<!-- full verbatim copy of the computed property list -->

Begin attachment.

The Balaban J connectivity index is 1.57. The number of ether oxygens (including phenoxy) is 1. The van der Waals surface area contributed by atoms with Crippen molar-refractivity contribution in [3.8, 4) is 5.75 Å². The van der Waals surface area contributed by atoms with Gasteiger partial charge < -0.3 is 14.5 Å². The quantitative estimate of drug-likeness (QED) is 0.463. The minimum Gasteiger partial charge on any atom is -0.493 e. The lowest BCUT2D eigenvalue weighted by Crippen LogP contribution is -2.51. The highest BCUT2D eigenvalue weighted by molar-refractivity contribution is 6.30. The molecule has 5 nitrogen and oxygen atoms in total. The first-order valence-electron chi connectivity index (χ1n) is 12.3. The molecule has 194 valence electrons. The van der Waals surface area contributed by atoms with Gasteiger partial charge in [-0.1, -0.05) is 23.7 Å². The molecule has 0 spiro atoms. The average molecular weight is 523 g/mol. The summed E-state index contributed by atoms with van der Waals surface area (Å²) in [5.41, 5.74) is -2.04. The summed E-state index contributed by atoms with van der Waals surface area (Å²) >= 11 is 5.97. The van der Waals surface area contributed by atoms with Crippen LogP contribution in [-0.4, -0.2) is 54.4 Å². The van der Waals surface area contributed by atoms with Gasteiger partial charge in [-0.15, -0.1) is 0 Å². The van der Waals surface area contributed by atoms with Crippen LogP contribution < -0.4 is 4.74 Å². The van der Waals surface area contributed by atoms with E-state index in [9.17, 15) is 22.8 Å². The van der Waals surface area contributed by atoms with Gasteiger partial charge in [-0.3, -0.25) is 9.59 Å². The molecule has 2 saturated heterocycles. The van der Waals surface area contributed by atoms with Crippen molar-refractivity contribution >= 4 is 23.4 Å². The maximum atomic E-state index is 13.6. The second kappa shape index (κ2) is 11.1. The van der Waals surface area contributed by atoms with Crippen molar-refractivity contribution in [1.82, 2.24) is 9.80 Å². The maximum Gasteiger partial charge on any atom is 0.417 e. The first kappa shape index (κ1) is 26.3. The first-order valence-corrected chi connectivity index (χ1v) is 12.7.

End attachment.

The Balaban J connectivity index is 1.57. The number of ether oxygens (including phenoxy) is 1. The van der Waals surface area contributed by atoms with Crippen molar-refractivity contribution in [3.8, 4) is 5.75 Å². The van der Waals surface area contributed by atoms with Gasteiger partial charge < -0.3 is 14.5 Å². The quantitative estimate of drug-likeness (QED) is 0.463. The minimum Gasteiger partial charge on any atom is -0.493 e. The lowest BCUT2D eigenvalue weighted by Crippen LogP contribution is -2.51. The highest BCUT2D eigenvalue weighted by molar-refractivity contribution is 6.30. The molecule has 5 nitrogen and oxygen atoms in total. The first-order valence-electron chi connectivity index (χ1n) is 12.3. The molecule has 194 valence electrons. The van der Waals surface area contributed by atoms with Gasteiger partial charge in [-0.1, -0.05) is 23.7 Å². The molecule has 0 spiro atoms. The average molecular weight is 523 g/mol. The summed E-state index contributed by atoms with van der Waals surface area (Å²) in [5.41, 5.74) is -2.04. The summed E-state index contributed by atoms with van der Waals surface area (Å²) >= 11 is 5.97. The van der Waals surface area contributed by atoms with Crippen LogP contribution in [-0.4, -0.2) is 54.4 Å². The van der Waals surface area contributed by atoms with Gasteiger partial charge in [-0.15, -0.1) is 0 Å². The van der Waals surface area contributed by atoms with Crippen LogP contribution < -0.4 is 4.74 Å². The van der Waals surface area contributed by atoms with E-state index in [9.17, 15) is 22.8 Å². The van der Waals surface area contributed by atoms with Gasteiger partial charge in [-0.3, -0.25) is 9.59 Å². The molecule has 2 saturated heterocycles. The van der Waals surface area contributed by atoms with Crippen molar-refractivity contribution >= 4 is 23.4 Å². The maximum atomic E-state index is 13.6. The second kappa shape index (κ2) is 11.1. The van der Waals surface area contributed by atoms with Crippen molar-refractivity contribution in [1.82, 2.24) is 9.80 Å². The maximum Gasteiger partial charge on any atom is 0.417 e. The first kappa shape index (κ1) is 26.3. The first-order valence-corrected chi connectivity index (χ1v) is 12.7.